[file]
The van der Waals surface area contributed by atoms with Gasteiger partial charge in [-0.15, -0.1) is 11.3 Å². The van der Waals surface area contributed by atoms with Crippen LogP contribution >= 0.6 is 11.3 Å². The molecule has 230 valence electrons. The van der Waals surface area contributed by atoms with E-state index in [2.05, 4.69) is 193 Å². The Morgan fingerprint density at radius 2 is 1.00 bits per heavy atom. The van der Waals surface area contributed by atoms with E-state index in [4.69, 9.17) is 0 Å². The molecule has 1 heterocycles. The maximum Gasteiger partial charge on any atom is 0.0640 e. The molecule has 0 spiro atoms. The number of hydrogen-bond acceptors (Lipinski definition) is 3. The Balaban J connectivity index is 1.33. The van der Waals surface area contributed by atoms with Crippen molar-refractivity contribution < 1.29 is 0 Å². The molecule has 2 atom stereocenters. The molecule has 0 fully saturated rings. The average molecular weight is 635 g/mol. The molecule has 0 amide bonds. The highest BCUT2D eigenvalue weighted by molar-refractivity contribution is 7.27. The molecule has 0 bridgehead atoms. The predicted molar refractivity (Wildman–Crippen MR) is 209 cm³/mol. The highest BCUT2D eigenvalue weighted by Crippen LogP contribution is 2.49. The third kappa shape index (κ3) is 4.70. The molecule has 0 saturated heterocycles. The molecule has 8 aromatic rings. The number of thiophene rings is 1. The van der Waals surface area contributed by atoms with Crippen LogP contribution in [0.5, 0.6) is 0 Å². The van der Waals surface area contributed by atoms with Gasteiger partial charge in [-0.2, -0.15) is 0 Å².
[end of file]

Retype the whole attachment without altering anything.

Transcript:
The van der Waals surface area contributed by atoms with Gasteiger partial charge in [-0.15, -0.1) is 11.3 Å². The van der Waals surface area contributed by atoms with Crippen LogP contribution >= 0.6 is 11.3 Å². The molecule has 230 valence electrons. The van der Waals surface area contributed by atoms with E-state index in [2.05, 4.69) is 193 Å². The Morgan fingerprint density at radius 2 is 1.00 bits per heavy atom. The van der Waals surface area contributed by atoms with E-state index in [4.69, 9.17) is 0 Å². The molecule has 1 heterocycles. The maximum Gasteiger partial charge on any atom is 0.0640 e. The molecule has 0 spiro atoms. The number of hydrogen-bond acceptors (Lipinski definition) is 3. The Balaban J connectivity index is 1.33. The van der Waals surface area contributed by atoms with Crippen molar-refractivity contribution < 1.29 is 0 Å². The molecule has 2 atom stereocenters. The molecule has 0 fully saturated rings. The average molecular weight is 635 g/mol. The molecule has 0 amide bonds. The highest BCUT2D eigenvalue weighted by molar-refractivity contribution is 7.27. The molecule has 0 bridgehead atoms. The predicted molar refractivity (Wildman–Crippen MR) is 209 cm³/mol. The highest BCUT2D eigenvalue weighted by Crippen LogP contribution is 2.49. The third kappa shape index (κ3) is 4.70. The molecule has 0 saturated heterocycles. The molecule has 8 aromatic rings. The number of thiophene rings is 1. The van der Waals surface area contributed by atoms with Crippen LogP contribution in [0.5, 0.6) is 0 Å². The van der Waals surface area contributed by atoms with Gasteiger partial charge in [-0.2, -0.15) is 0 Å².